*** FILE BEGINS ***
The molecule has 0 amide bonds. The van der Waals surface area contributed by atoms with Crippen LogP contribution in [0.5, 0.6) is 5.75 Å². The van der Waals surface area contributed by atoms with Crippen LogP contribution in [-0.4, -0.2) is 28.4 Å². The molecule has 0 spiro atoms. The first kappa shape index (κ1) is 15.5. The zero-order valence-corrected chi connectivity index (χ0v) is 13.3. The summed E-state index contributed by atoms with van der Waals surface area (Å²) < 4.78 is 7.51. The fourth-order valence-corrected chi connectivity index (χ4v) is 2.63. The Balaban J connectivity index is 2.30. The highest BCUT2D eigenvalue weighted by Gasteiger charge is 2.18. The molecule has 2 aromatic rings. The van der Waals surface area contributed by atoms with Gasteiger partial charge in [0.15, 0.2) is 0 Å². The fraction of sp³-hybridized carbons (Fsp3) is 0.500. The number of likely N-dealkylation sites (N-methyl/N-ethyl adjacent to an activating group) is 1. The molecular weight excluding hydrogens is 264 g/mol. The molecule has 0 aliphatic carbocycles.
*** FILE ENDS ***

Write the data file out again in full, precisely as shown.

The molecule has 0 amide bonds. The van der Waals surface area contributed by atoms with Crippen LogP contribution in [0.5, 0.6) is 5.75 Å². The van der Waals surface area contributed by atoms with Crippen LogP contribution in [-0.4, -0.2) is 28.4 Å². The molecule has 0 spiro atoms. The first kappa shape index (κ1) is 15.5. The zero-order valence-corrected chi connectivity index (χ0v) is 13.3. The summed E-state index contributed by atoms with van der Waals surface area (Å²) < 4.78 is 7.51. The fourth-order valence-corrected chi connectivity index (χ4v) is 2.63. The Balaban J connectivity index is 2.30. The highest BCUT2D eigenvalue weighted by Gasteiger charge is 2.18. The molecule has 2 aromatic rings. The van der Waals surface area contributed by atoms with Gasteiger partial charge in [0.15, 0.2) is 0 Å². The fraction of sp³-hybridized carbons (Fsp3) is 0.500. The number of likely N-dealkylation sites (N-methyl/N-ethyl adjacent to an activating group) is 1. The molecular weight excluding hydrogens is 264 g/mol. The molecule has 0 aliphatic carbocycles.